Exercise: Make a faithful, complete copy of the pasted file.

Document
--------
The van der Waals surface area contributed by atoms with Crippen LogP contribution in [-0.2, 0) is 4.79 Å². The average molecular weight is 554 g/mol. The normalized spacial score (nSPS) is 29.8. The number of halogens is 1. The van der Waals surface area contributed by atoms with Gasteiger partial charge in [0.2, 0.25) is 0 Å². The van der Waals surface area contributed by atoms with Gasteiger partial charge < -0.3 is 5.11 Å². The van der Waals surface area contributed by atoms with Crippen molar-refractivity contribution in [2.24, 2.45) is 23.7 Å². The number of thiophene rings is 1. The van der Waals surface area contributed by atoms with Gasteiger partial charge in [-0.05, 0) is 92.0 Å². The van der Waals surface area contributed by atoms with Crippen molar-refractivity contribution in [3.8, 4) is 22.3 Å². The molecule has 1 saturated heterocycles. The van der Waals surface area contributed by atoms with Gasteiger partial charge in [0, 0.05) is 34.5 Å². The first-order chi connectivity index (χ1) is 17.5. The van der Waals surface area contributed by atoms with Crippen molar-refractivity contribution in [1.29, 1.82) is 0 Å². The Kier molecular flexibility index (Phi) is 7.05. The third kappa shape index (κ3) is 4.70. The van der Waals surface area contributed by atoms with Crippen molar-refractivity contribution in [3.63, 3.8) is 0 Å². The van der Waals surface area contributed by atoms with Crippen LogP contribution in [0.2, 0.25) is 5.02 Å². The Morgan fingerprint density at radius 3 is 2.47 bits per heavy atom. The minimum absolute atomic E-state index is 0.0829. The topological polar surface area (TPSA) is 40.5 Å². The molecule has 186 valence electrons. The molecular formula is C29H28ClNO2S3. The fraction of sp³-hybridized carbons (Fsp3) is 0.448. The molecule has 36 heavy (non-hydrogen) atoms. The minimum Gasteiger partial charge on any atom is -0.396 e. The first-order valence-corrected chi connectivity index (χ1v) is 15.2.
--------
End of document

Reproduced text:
The van der Waals surface area contributed by atoms with Crippen LogP contribution in [-0.2, 0) is 4.79 Å². The average molecular weight is 554 g/mol. The normalized spacial score (nSPS) is 29.8. The number of halogens is 1. The van der Waals surface area contributed by atoms with Gasteiger partial charge in [0.2, 0.25) is 0 Å². The van der Waals surface area contributed by atoms with Gasteiger partial charge < -0.3 is 5.11 Å². The van der Waals surface area contributed by atoms with Crippen molar-refractivity contribution in [2.24, 2.45) is 23.7 Å². The number of thiophene rings is 1. The van der Waals surface area contributed by atoms with Gasteiger partial charge in [-0.05, 0) is 92.0 Å². The van der Waals surface area contributed by atoms with Crippen molar-refractivity contribution in [3.8, 4) is 22.3 Å². The molecule has 1 saturated heterocycles. The van der Waals surface area contributed by atoms with Gasteiger partial charge in [0, 0.05) is 34.5 Å². The first-order chi connectivity index (χ1) is 17.5. The van der Waals surface area contributed by atoms with Crippen molar-refractivity contribution in [1.29, 1.82) is 0 Å². The Kier molecular flexibility index (Phi) is 7.05. The third kappa shape index (κ3) is 4.70. The van der Waals surface area contributed by atoms with Crippen molar-refractivity contribution in [3.63, 3.8) is 0 Å². The van der Waals surface area contributed by atoms with Crippen LogP contribution in [0.2, 0.25) is 5.02 Å². The Morgan fingerprint density at radius 3 is 2.47 bits per heavy atom. The minimum absolute atomic E-state index is 0.0829. The topological polar surface area (TPSA) is 40.5 Å². The molecule has 186 valence electrons. The molecular formula is C29H28ClNO2S3. The fraction of sp³-hybridized carbons (Fsp3) is 0.448. The molecule has 36 heavy (non-hydrogen) atoms. The minimum Gasteiger partial charge on any atom is -0.396 e. The first-order valence-corrected chi connectivity index (χ1v) is 15.2.